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4.4 out of 5
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    Little different than the first, but just as good

    Fair Play is the second novel in the All’s Fair series. It can be read as a standalone because there is enough information about past occurrences to bring a reader up to speed. However, the continuing storylines mentioned throughout the book make it better read as a sequel. I just began this series in preparation for the upcoming release of the third book and I’ve read them back to back. I was relieved this book doesn’t use the same formula as the first, so it’s not repetitive in the least. In the first book the budding relationship between Elliot and Tucker is important, but the crime investigation propels the plotline. Fair Play was much more focused on Elliot’s relationships in general- particularly those with his father and Tucker. Like Fair Game, the second installment in the series is written in third person but exclusively from Elliot’s point of view. Elliot is often defensive, introspective, and less likely to share his feelings with others. Normally the miscommunication angst would irritate me, but having this perspective kept the frustration at bay. I can see where his refusal to communicate make his arguments faulty, but I also understand his stance. The writing is once again detailed and flows well. The pacing is brisk but steady. The author sets the scenes perfectly so the reader can envision how the action plays out but the plot’s progression never slows. Due to the nature of the investigation the action scenes are a little less rushed, but my interest never waned. I did miss the element of suspense that had me holding my breath during the first book, but also appreciated the build-up of tension and drama with Elliot’s relationships. The reader learns a good deal about Tucker and his background throughout the course of this book, adding substantial depth to his character despite only getting the story from Elliot’s POV. Tucker and Elliot are already living together at the start of Fair Play and the book jumps right into the ensuing relationship ups and downs. Just as the plot illuminates the conflicts in Elliot and Roland’s relationship, the reader gets to see the different approaches the two men have for their relationship. Though there is angst, there is also no doubt just how much they care for one another and how committed they are to making things work. Of course with angst comes passion, and Fair Play substantially amped up the heat between Tucker and Elliot. Their personal relationship also means the men worked together on the mystery/crime right from the start. I really enjoyed this element, it highlighted their compatibility as well as their differences and gave rise to a different dynamic throughout the investigation. The crime and investigation driving the second book involves Elliot’s father, Roland. As a result, the reader gets a lot of background on Roland and the U.S. anti-war movement in the 1960s. Not only does this give the reader insight into Roland and Elliot, but it also shows just how tenuous the relationship is between father and son. I loved how the author includes excerpts from Roland’s book to advance the plot. It was different and kept me engaged with all aspects of the characters and investigation. This book had an interesting take on the crime and investigation and it really showcased the relationships Elliot has with those closest to him. While there wasn’t as much heart-pounding suspense, it wasn’t predictable and I quite liked the different approach. The insight into the characters and their evolving relationships endeared me that much more to these men and their story while delivering an exciting plot that kept me guessing. *Reviewed for Alpha Book Club*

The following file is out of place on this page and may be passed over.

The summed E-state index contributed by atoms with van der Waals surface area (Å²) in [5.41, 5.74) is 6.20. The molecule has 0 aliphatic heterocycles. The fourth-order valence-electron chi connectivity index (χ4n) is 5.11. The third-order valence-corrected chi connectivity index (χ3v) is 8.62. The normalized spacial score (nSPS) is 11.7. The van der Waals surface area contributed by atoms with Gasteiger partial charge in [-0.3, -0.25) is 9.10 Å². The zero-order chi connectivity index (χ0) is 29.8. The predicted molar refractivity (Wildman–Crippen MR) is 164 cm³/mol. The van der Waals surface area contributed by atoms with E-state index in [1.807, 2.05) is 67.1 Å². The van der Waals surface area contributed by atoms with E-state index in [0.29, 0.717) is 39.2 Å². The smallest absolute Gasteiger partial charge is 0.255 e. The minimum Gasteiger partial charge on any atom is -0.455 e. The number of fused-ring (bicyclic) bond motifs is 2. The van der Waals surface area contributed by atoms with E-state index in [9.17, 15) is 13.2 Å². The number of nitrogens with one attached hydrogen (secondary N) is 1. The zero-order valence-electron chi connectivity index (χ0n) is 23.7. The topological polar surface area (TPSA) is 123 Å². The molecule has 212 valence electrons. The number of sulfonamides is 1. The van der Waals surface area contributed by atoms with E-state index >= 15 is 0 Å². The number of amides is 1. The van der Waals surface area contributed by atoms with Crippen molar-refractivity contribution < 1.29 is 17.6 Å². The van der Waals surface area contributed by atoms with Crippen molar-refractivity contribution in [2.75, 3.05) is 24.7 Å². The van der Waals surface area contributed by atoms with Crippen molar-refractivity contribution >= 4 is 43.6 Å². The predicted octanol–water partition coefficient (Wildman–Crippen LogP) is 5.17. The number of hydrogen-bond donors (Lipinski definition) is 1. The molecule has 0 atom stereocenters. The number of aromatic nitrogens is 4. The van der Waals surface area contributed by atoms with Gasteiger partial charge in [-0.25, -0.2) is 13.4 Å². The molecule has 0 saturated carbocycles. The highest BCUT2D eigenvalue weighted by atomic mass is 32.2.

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    Fair game

    Fantastic plot, enjoyed it from start to finish. Lovely to read deeper into the working of the relationship between the main characters of this series. Well done Mr Lanyon wonderful. Mx
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